The spooky Halloween season is upon us! Sure, there are an endless number of terrific horror films out there, but let’s not forget that the small screen has a number of gems as well. The saying from Scream goes, “Do you like scary movies?” But these days, the question can be posed for television as well. Some of the fright-fest shows over the years were short-lived — and unrightfully so — and we went back to narrow down a list of acclaimed TV efforts that deserve to live on.
Here’s a closer look at horror TV shows, both classic and underrated, that are deserving of another season.
Donald Glover, the man behind the Emmy-winning Atlanta, co-created a deliciously dark miniseries called Swarm. Dominique Fishback (Judas and the Black Messiah) plays an obsessed pop-star fan who goes to increasingly violent lengths to try and make the singer her best pal. Sound familiar to the real world? Full of memorable moments ranging from comedic to terrifying, Swarm made headlines amid rumors that it was actually based on real events or not. The plan for Swarm was one season and one season only, but the fact that The White Lotus turned from miniseries to an ongoing drama gives us hope that the same could be done for Swarm.
9 Scream Queens
Jamie Lee Curtis returning to horror? Outside of the Halloween franchise? Yes please! Scream Queens only ran for two seasons, but the episodes certainly laid the groundwork for this college-based slasher series to live on. It centers on a sorority headed by Chanel (Emma Roberts), whose Greek Life house is put in jeopardy once they’re forced by a school head (Curtis) to begin allowing any student in, not just the white-collar elite. Then, a killer starts taking down college-aged victims, one episode at a time. It’s a fun blend of dark humor and genuine scares, and we hope to see it revived!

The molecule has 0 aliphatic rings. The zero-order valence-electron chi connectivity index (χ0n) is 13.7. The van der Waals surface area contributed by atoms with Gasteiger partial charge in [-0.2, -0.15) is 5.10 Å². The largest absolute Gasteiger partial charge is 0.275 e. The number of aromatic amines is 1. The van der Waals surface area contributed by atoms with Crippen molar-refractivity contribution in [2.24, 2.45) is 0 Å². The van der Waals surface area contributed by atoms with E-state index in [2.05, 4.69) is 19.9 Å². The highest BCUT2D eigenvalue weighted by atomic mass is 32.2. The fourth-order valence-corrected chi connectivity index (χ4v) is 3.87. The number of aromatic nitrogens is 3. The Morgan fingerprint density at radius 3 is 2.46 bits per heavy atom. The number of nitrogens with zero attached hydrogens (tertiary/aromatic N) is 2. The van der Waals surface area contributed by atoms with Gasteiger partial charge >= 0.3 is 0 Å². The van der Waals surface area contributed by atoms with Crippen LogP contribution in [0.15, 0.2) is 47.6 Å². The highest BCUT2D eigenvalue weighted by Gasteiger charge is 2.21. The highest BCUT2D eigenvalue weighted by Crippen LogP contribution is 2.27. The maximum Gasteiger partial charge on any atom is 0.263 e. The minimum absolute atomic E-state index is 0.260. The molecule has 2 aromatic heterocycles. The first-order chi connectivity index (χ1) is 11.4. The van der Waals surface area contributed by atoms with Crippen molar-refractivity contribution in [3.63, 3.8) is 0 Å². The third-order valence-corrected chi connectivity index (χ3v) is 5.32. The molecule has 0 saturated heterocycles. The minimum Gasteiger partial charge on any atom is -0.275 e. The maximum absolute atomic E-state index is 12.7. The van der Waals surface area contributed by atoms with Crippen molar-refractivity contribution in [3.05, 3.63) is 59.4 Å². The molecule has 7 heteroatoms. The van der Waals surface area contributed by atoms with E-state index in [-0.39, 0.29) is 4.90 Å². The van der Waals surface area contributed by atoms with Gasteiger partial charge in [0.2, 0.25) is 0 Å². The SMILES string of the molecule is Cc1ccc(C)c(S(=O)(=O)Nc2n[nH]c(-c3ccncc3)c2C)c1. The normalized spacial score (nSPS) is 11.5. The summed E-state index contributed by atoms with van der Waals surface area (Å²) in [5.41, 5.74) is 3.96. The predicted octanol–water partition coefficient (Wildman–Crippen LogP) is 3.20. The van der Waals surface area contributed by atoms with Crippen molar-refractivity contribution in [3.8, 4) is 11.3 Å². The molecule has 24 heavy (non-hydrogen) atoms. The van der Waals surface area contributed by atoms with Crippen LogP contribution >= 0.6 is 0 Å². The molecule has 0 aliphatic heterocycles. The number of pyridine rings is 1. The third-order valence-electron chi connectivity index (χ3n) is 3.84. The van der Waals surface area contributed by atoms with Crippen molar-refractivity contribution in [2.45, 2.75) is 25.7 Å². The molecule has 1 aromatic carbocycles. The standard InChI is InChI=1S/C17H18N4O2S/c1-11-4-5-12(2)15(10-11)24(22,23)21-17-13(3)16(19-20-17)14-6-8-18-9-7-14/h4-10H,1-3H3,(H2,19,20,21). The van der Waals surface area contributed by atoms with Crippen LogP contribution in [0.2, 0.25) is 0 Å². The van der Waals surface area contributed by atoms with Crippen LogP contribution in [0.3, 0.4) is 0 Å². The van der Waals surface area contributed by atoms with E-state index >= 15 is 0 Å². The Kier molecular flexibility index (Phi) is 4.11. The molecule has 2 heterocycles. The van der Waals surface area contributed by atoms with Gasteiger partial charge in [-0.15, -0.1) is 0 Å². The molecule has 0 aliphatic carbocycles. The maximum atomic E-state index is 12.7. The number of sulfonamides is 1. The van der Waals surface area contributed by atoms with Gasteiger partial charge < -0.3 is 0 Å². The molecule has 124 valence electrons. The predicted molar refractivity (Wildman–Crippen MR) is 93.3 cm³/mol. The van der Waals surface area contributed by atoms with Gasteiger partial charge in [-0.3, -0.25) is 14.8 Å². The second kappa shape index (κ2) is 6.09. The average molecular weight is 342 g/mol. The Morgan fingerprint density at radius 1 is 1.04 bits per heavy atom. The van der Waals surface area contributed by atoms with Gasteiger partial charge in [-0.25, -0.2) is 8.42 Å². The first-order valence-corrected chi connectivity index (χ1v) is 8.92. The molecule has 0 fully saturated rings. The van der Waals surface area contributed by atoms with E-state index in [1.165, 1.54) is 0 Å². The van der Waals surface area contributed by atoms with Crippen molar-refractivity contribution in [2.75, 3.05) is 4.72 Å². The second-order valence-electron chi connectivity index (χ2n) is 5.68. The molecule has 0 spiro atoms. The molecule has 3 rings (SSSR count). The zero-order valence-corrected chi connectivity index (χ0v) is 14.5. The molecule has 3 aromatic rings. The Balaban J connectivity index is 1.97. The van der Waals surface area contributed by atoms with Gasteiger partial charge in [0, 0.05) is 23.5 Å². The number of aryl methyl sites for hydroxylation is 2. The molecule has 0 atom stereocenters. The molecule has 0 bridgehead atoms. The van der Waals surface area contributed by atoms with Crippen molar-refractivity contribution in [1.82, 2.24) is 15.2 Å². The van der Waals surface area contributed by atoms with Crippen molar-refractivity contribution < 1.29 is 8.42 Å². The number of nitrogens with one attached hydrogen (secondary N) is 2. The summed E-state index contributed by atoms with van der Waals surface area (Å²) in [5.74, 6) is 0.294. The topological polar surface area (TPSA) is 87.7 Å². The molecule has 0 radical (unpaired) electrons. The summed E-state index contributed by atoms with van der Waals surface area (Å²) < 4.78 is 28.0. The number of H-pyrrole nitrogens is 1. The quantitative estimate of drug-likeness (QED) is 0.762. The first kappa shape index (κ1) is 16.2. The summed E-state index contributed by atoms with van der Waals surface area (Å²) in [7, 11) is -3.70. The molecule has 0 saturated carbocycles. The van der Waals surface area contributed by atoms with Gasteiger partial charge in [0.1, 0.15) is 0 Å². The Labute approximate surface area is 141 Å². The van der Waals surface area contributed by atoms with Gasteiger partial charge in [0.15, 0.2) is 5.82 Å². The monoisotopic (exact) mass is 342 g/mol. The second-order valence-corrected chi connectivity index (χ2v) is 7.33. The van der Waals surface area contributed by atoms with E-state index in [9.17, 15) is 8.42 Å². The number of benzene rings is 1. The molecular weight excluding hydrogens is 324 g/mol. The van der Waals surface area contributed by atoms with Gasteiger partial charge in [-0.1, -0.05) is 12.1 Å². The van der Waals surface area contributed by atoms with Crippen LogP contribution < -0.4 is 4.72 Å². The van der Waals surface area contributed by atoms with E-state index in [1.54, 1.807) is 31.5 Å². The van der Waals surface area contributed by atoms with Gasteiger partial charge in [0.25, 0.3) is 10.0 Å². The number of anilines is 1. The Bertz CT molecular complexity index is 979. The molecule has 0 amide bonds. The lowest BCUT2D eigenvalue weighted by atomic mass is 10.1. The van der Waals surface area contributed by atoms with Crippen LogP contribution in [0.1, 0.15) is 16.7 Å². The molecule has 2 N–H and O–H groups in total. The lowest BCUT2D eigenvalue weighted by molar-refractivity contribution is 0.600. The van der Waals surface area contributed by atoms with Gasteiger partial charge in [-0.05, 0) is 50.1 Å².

8 Buffy the Vampire Slayer
Buffy: the role Sarah Michelle Gellar was born to play. It’s been fun seeing the household-name actress resurface in more recent projects on Netflix (Do Revenge) and beyond. But back in the ’90s, Buffy the Vampire Slayer went from the big to small screen — but in a good way. The title sort of says it all, in terms of the premise. The show was so successful that it even became a hit video game. Long live Sunnydale!
7 Santa Clarita Diet
Drew Barrymore has been in the news amid the recent Hollywood writers’ strike, but the actor-turned-talk show host has starred in a number of acclaimed scary projects. E.T. wasn’t exactly a monster movie, but that’s the reason why Mars candies declined for M&M’s to be featured in Spielberg’s classic family film. That’s why you see Reese’s Pieces instead — because Mars thought it was going to a terrifying movie. But then, Barrymore starred in that epic scene from Scream, and decades later would go cannibalistic in Santa Clarita Diet alongside Timothy Olyphant. It’s got plenty of laughs, but a bit disturbing from time to time as we see Barrymore quite literally eat people in order to survive.
Dark represents the first German original series produced for Netflix. If you have a subscription to the streamer, check it out ASAP. It’s a relentlessly entertaining thriller that has some quite frightening twists and turns along the way. The mosaic-type story kicks off when two children go missing in a small town, thereby unraveling its dark secrets amongst childhood classmates who are now all grown up. Fair warning: Don’t watch this show while distracted. It becomes an intricate puzzle that pays off in spades by the end of each season. Just pay attention!